If you’re not a woodworker, then you may think that a workbench is just about the roughest bit of carpentry which one might undertake. After all, it’s not furniture for the house, so it doesn’t need to be pretty. A woodworking workbench, however, is much more than just a big heavy table with a vice bolted on. Both historical and modern woodworking benches are typically fairly complex works of precise joinery. This is because a workbench isn’t just a table, it’s more correctly viewed as a tool. A workbench, of any design, typically has a number of unique features in the way that it enables you hold wood while you work on it. Historical examples of workbenches differ greatly depending on particular woodworking trade, a chairmaker has a different bench to a cabinetmaker, for example, and also depending on the nationality and the tool technology of the period.
After reading two books on workbench design, numerous blog posts and magazine articles, I settled on making a copy of a bench built by popular woodworking magazine editor Bob Lang.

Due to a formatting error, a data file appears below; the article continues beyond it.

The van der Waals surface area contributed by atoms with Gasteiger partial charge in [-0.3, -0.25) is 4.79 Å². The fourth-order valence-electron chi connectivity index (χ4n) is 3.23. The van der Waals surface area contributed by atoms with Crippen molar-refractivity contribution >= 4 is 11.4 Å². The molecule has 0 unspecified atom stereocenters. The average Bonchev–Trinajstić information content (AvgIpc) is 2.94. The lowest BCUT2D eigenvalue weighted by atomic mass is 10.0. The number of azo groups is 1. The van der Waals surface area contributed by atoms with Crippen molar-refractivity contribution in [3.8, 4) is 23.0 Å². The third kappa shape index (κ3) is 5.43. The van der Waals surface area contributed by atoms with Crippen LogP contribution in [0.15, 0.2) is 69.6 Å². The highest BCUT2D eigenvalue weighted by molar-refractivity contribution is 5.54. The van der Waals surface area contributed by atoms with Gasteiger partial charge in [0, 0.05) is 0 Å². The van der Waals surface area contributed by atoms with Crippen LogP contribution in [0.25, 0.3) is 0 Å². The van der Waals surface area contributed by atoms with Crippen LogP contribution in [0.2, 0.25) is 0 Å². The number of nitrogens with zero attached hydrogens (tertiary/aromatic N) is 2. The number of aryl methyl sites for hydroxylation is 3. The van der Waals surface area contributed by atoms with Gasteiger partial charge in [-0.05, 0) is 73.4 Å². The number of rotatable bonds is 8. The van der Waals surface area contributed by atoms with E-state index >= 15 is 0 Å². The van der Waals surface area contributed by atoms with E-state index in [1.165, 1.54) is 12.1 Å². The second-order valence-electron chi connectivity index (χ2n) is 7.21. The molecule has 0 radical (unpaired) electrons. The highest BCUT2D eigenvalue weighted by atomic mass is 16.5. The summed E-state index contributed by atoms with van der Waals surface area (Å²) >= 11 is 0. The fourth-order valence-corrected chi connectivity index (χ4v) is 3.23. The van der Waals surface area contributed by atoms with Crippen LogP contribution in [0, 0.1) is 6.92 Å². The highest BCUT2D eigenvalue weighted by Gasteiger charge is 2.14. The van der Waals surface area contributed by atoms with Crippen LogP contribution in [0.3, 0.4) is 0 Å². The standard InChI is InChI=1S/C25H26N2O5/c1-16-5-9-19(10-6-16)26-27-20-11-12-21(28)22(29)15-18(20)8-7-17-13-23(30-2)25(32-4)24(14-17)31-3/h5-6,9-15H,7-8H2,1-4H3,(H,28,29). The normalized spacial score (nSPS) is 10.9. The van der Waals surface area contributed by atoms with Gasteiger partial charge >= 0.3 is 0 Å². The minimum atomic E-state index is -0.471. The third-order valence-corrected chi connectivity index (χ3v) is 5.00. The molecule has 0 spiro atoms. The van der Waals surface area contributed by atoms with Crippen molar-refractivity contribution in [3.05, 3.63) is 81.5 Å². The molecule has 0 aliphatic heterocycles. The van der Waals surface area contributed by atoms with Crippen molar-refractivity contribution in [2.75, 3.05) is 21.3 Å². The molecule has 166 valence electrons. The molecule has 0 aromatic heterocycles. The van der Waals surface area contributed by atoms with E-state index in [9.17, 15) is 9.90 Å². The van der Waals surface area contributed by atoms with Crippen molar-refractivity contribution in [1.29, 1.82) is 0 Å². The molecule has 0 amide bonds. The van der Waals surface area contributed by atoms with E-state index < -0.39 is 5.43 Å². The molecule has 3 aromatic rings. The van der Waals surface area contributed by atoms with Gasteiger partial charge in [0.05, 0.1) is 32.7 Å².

This weekend, I’ve just finished constructing the base of the bench, ready for the top to be bolted on.
The base is made from recycled Rimu, from an old house frame. I dressed the timber by machine, but the rest of the joinery was done by hand, making this my first big project to be performed largely with handtools. I’ve improved immensely at simple tasks like sawing a straight line, and using a shoulder plane. I heartily recommend the experience of creating fine joinery with hand tools.
The bench itself, even without a top at present, is magnificent. The first workbench I ever built was rough recycled timber held together entirely with bolts. The timbers were massive and strong, the bolts tight and plentiful, and the workbench rocked.
Tracey leaned a hand against this new workbench base, and said “holy crap”. It’s quite startling to touch because you seem to unconsciously expect a tiny amount of give or movement when you push a table or piece of woodwork. This bench doesn’t move. It sits there like the original immovable object. This feeling of solidity comes not just from it’s great weight, but also from the huge mechanical strength of the joinery. The dovetails, and wedged through-tennons are shaped to resist the slight twisting and flexing that normally occurs when two bits of wood are joined.
The bench top will be coming up soon, and to get a nice reliably flat surface to compare my hand planing skills against, I’ll unashamedly be making heavy use of machines to make it.